NOVEMBER 30, 2013
NOV 30 — Following the hike of petrol and diesel prices recently, subsidies on white sugar have been removed and the 6 per cent GST to be implemented from 2015. Besides, electricity tariff will also be increased by 5 per cent to 10 per cent from early next year although Cabinet is yet to decide on the actual margin.
Before we can even become a high-income country, we have to first bear the brunt of skyrocketing prices.
The government has tried to trim government expenditure and shrink our budgetary deficits by way of progressively abolishing subsidies. The government spends up to RM12 billion in fuel subsidies every year, and is now pinning its hopes on reduced fiscal burden through increased electricity tariff.
As a matter of fact, ever since fuel prices were raised in October, rumours have it that electricity tariff would soon follow suit and the margin could be as high as 14.9 per cent, twice as much as the average 7.12 per cent during the last hike in June 2011.
Although the margin has yet to be approved by the Cabinet, it appears certain that electricity tariff is well on its way up. However, given the fact that Malaysia is a producer of natural gas and petroleum, a 10-20 per cent hike in the price of electricity within a short span of two years has indeed raised controversy.
To be sure Tenaga Nasional needs the additional revenue to sustain its operations, but the government must also take into consideration the chain effect that comes with a drastic increase in electricity tariff. All buildings need electricity, be it residential houses, schools, factories or small businesses.
Even as the government assures the public that the hike will not increase the burden of low-income families — as households using less than RM20 of electricity a month will continue to be exempted or have their tariff minimally adjusted — the problem is this hike will directly increase the operational cost of businesses across all sectors, in particular the heavy users such as heavy industries, construction material manufacturers and other manufacturers. Prices of related products will shoot up, and such costs will eventually be passed on to the consumers.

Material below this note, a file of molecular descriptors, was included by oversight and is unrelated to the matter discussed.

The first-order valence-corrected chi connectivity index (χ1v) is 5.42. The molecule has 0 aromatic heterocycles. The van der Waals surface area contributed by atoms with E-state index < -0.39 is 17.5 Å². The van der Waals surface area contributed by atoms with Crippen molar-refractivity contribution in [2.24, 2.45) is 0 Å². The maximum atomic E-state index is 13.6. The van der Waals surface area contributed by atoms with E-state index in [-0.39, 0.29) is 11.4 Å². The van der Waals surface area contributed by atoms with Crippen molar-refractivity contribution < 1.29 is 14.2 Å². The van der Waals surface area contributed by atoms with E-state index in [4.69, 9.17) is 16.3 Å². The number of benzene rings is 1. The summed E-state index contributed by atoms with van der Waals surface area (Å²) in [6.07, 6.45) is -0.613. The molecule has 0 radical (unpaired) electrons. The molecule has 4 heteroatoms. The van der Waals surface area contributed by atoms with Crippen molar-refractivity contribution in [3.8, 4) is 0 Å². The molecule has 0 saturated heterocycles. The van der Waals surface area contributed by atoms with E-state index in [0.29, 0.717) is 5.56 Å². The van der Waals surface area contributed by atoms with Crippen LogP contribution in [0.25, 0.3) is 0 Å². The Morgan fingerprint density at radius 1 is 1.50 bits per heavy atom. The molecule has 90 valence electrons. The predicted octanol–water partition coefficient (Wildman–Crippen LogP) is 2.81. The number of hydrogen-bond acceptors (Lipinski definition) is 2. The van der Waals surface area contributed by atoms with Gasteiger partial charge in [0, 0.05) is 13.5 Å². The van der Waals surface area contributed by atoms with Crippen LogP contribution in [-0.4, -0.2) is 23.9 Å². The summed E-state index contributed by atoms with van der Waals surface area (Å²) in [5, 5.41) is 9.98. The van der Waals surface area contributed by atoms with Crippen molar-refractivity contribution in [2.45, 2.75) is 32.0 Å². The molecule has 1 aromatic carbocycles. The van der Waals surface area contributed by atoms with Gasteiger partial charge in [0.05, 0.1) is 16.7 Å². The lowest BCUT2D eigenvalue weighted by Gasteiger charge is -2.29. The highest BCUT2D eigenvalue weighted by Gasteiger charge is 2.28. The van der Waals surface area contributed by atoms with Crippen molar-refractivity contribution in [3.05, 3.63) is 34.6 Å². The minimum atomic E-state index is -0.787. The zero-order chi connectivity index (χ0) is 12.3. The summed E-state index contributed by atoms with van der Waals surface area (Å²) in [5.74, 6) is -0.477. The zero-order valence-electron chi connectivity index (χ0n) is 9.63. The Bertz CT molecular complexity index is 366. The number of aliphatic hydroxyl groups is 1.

It is foreseeable that ordinary people will have to brace for yet another round of mounting inflationary pressure, adding to their financial burden.
Other than increased electricity cost, Malaysians will also have to prepare for the impact from the imminent implementation of the 6 per cent GST, especially the middle- and lower-income groups. With the people’s living standards declining, how can we move ahead towards the goals of a developed nation?
Before approving the margin of electricity tariff hike, the Cabinet should first consider the widespread impact from it while contemplating other means to diversify the power load such as wind and solar power sources.
On top of that, the government must also review the operational efficiency of TNB as well as its agreements with independent power producers (IPPs). There are unfair terms in the power purchase agreements signed with the IPPs, which translates into unfavourable electricity tariffs. — Sin Chew Daily
* This is the personal opinion of the writer or publication and does not necessarily represent the views of The Malay Mail Online.